8. Consider The Following Changes In Radio Radio Twenty-six FM and 20 AM stations in the Twin Cities market for a total of 46 radio stations fragmenting the market Satellite radio eroding broadcast audience (XM Radio with 170 channels and Sirius Satellite Radio with 130 channels) all commercial free Continued growth in usage and ownership of digital audio platforms including online radio, iPod/MP3 players and podcasting, Pandora

9. Consider The Following Changes In Broadcast TV Broadcast TV Percent of total TV viewers tuned to one of the news programs during the late news time slot fell 15% from Feb-2007 to Feb-2008 Average rating for late night TV news programs dropped 11% during the same time slot Currently 11% of U.S. households have a DVR (expected to reach 37% of homes by 2010) Streaming Netflix , AppleTV, Youtube

10. Consider The Following Changes In Cable TV Cable TV Minneapolis/St. Paul ranks 51 among the 81 markets measured by Scarborough for percent of households that subscribe to cable Seventy-eight non-premium cable stations available in Twin Cities Digital Video Recorders (TIVO), video-on-demand, Internet/TV multi-tasking are causing greater audience erosion and diminishing the impact of cable TV advertising With fragmentation an advertiser would have to run 1 spot during evening primetime on all 78 non-premium cable stations to reach 15% of Twin Cities adults Cable: 44% of Twin Cities DMA households do not subscribe to cableCable: 44% of Twin Cities DMA households do not subscribe to cable

11. Consider The Following Changes In Yellow Pages Yellow Pages Often the biggest marketing expense for small businesses Approximately 85 directories in Hennepin County alone creates highly fragmented solution Being Replaced by Search Engine Marketing (Google, Yahoo, Ask, MSN and more) YP publishers force advertisers to buy several categories People call an advertiser if they know them not because they have a larger ad People already know who they want to call ? they use the YP to look up a phone number YP publishers force advertisers to buy several categories People call an advertiser if they know them not because they have a larger ad People already know who they want to call ? they use the YP to look up a phone number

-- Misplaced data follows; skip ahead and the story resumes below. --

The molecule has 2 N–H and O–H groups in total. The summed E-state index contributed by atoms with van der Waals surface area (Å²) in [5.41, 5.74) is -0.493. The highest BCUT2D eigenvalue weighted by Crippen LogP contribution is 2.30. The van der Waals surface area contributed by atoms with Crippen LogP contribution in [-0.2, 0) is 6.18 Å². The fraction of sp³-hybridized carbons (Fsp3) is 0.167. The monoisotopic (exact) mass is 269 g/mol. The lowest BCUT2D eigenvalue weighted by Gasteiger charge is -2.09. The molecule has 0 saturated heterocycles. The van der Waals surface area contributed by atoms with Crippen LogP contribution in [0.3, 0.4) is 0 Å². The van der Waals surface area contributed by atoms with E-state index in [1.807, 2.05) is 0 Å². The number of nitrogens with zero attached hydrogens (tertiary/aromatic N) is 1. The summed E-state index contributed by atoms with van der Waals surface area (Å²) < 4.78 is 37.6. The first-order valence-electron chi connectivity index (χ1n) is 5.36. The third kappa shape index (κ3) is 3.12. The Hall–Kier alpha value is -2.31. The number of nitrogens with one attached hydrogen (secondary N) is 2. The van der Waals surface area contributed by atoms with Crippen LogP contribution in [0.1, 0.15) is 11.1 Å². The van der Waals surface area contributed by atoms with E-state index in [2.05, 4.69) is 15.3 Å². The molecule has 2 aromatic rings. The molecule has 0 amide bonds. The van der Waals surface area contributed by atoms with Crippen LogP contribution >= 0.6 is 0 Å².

12. Why Star Tribune?

13. Consumers Act on Newspaper Advertising 92% of Consumers Took Action on an Ad in a Newspaper in Past 90 Days ? of all U.S. adults read a newspaper in print or online in the past week. Those 170 million adults do more than read, they are actively engaged with advertising in it. If you want both reach and engagement, you want newspapers today. ? ?? of all U.S. adults read a newspaper in print or online in the past week. Those 170 million adults do more than read, they are actively engaged with advertising in it. If you want both reach and engagement, you want newspapers today. ? ?

14. Shoppers See Newspaper Advertising As Providing What They Want to Help Them Shop

15. Newspaper Advertising Is Cited More Often Than Any Other Ad Source As Prompting Consumers To Make A Purchase

16. Consumers Rank Newspapers As The Most Useful Advertising Source

17. The value of newspaper digital media to an advertiser is that newspaper is the trusted local connection to an attractive audience. Newspaper media offers advertisers what I will refer to as the 4 C?s. A unique combination of attributes that advertisers value in choosing from digital alternatives. Community Connection It?s all about local Content relevance Customized targeting Consumer activation The value of newspaper digital media to an advertiser is that newspaper is the trusted local connection to an attractive audience. Newspaper media offers advertisers what I will refer to as the 4 C?s. A unique combination of attributes that advertisers value in choosing from digital alternatives. Community Connection It?s all about local Content relevance Customized targeting Consumer activation